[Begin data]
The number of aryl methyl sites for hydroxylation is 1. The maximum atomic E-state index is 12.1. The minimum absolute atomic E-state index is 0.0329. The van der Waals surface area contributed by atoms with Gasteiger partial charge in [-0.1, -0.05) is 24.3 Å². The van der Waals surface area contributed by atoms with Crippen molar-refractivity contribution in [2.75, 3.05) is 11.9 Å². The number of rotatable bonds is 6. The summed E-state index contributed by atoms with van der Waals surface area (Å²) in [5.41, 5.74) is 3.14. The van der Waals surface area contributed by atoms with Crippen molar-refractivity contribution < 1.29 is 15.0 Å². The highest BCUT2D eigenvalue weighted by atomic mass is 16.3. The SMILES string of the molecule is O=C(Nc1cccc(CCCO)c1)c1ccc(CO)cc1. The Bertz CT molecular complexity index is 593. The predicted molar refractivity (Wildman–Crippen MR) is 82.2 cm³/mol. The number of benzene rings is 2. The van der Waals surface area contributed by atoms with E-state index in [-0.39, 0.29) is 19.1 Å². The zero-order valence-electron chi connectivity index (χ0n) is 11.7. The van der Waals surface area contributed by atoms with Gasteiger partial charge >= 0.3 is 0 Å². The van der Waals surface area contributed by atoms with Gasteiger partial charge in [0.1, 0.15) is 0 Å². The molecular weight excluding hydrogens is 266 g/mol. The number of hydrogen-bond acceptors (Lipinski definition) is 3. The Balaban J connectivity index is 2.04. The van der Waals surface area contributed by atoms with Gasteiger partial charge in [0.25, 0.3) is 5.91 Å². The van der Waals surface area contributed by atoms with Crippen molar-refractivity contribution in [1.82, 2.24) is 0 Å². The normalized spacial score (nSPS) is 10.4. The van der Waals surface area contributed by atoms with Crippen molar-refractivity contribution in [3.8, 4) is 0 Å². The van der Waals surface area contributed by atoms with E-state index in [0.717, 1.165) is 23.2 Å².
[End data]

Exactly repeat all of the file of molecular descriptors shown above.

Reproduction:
The number of aryl methyl sites for hydroxylation is 1. The maximum atomic E-state index is 12.1. The minimum absolute atomic E-state index is 0.0329. The van der Waals surface area contributed by atoms with Gasteiger partial charge in [-0.1, -0.05) is 24.3 Å². The van der Waals surface area contributed by atoms with Crippen molar-refractivity contribution in [2.75, 3.05) is 11.9 Å². The number of rotatable bonds is 6. The summed E-state index contributed by atoms with van der Waals surface area (Å²) in [5.41, 5.74) is 3.14. The van der Waals surface area contributed by atoms with Crippen molar-refractivity contribution < 1.29 is 15.0 Å². The highest BCUT2D eigenvalue weighted by atomic mass is 16.3. The SMILES string of the molecule is O=C(Nc1cccc(CCCO)c1)c1ccc(CO)cc1. The Bertz CT molecular complexity index is 593. The predicted molar refractivity (Wildman–Crippen MR) is 82.2 cm³/mol. The number of benzene rings is 2. The van der Waals surface area contributed by atoms with E-state index in [-0.39, 0.29) is 19.1 Å². The zero-order valence-electron chi connectivity index (χ0n) is 11.7. The van der Waals surface area contributed by atoms with Gasteiger partial charge >= 0.3 is 0 Å². The van der Waals surface area contributed by atoms with Gasteiger partial charge in [0.1, 0.15) is 0 Å². The molecular weight excluding hydrogens is 266 g/mol. The number of hydrogen-bond acceptors (Lipinski definition) is 3. The Balaban J connectivity index is 2.04. The van der Waals surface area contributed by atoms with Gasteiger partial charge in [0.25, 0.3) is 5.91 Å². The van der Waals surface area contributed by atoms with Crippen molar-refractivity contribution in [1.82, 2.24) is 0 Å². The normalized spacial score (nSPS) is 10.4. The van der Waals surface area contributed by atoms with Crippen molar-refractivity contribution in [3.8, 4) is 0 Å². The van der Waals surface area contributed by atoms with E-state index in [0.717, 1.165) is 23.2 Å².